What causes the fear of patient rejection? It’s fear of what patients will feel about the doctor’s motives. I’ve never met a dentist who hasn’t presented a solid, conservative treatment, then had some patient get mad and leave the practice. Why? Because the patient felt the doctor was recommending the treatment “just for the money.” (Articles like the one in Reader’s Digest, February 1997, and insurance company letters informing patients their doctor’s fees are above what is usual and customary only serve to reinforce this belief in some patients.) Regardless of why the patient leaves the practice, it’s not a pleasant feeling. The result is, in order to avoid rejection, dentists feel pressured to diagnose according to insurance coverage, or the lowest possible cost, instead of what is the best long-term treatment.
Dentists and staff are caring people. Because many doctors and staff genuinely believe dentistry is expensive, the tendency is to do what they can to reduce the financial burden for their patients. Certainly this motivation is honorable. The result is the presentation of less-than-comprehensive treatment plans.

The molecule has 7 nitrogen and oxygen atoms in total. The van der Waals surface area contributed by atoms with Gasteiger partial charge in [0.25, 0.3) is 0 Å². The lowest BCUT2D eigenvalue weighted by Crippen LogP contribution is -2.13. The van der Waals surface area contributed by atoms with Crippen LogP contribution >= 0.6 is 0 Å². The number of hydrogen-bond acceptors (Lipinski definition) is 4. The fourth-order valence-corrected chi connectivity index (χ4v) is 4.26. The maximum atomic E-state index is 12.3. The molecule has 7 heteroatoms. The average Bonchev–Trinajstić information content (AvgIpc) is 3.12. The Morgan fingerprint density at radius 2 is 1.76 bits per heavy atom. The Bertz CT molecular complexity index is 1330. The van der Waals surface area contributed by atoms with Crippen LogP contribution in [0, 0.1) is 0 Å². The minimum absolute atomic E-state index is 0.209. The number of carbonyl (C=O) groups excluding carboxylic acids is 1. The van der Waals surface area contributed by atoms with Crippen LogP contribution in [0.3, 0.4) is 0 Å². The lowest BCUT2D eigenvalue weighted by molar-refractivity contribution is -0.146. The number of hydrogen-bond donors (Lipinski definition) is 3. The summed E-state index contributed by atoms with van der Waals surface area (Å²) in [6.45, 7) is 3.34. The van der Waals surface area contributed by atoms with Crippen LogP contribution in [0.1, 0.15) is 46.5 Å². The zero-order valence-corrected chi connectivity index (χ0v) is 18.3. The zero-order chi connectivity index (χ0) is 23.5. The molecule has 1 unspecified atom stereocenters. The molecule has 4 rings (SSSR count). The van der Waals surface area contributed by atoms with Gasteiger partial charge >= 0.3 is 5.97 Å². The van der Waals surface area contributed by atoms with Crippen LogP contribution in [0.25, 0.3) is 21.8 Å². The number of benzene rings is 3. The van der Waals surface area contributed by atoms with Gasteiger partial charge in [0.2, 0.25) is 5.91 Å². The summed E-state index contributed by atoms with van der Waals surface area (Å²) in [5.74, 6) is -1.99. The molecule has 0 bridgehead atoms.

Believing the patient has a low dental IQ. When Mr. and Mrs. Joe Smith enter the practice with symptoms of negligent home care, judging them to have a low (unappreciative) dental IQ is understandable. It’s easy to see why some dental teams feel these patients don’t value their dental health, and therefore would not be interested in comprehensive care.
Assuming patients understand the very real consequences of dental neglect. This happens because dental professionals are so aware of the consequences that they forget most patients just don’t have a clue. The fact that nearly 40% of America’s population don’t see a dentist on a regular basis tells us this. By comparison, how many dentists or staff don’t brush and floss on a regular basis? None. However, hygienists tell me fewer than 30% of their patients consistently brush and floss daily, and these are people who come for regular hygiene appointments.
Some dentists and staff feel dentistry is expensive and would not afford it if they were a patient. With this belief, it is impossible to genuinely recommend treatment for their patients. If one does not believe in the value of dentistry, one’s conscience will not allow a sincere recommendation.